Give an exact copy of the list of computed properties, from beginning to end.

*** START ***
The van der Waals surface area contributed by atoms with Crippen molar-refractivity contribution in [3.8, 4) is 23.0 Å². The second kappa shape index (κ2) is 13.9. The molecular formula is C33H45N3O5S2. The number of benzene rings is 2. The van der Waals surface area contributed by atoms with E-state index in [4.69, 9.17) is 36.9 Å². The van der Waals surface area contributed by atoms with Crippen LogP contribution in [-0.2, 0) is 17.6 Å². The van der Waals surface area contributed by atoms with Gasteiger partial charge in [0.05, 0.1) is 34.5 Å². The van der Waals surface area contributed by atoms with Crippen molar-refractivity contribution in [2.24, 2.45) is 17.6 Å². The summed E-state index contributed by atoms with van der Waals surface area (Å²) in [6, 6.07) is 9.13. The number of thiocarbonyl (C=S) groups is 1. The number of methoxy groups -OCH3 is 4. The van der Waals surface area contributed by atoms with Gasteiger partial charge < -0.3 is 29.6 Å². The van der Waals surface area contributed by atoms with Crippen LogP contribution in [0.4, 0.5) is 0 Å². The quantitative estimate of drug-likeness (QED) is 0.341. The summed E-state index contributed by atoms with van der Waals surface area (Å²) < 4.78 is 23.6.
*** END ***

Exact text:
The van der Waals surface area contributed by atoms with Crippen molar-refractivity contribution in [3.8, 4) is 23.0 Å². The second kappa shape index (κ2) is 13.9. The molecular formula is C33H45N3O5S2. The number of benzene rings is 2. The van der Waals surface area contributed by atoms with E-state index in [4.69, 9.17) is 36.9 Å². The van der Waals surface area contributed by atoms with Crippen LogP contribution in [-0.2, 0) is 17.6 Å². The van der Waals surface area contributed by atoms with Gasteiger partial charge in [0.05, 0.1) is 34.5 Å². The van der Waals surface area contributed by atoms with Crippen molar-refractivity contribution in [2.24, 2.45) is 17.6 Å². The summed E-state index contributed by atoms with van der Waals surface area (Å²) in [6, 6.07) is 9.13. The number of thiocarbonyl (C=S) groups is 1. The number of methoxy groups -OCH3 is 4. The van der Waals surface area contributed by atoms with Gasteiger partial charge < -0.3 is 29.6 Å². The van der Waals surface area contributed by atoms with Crippen LogP contribution in [0.4, 0.5) is 0 Å². The quantitative estimate of drug-likeness (QED) is 0.341. The summed E-state index contributed by atoms with van der Waals surface area (Å²) < 4.78 is 23.6.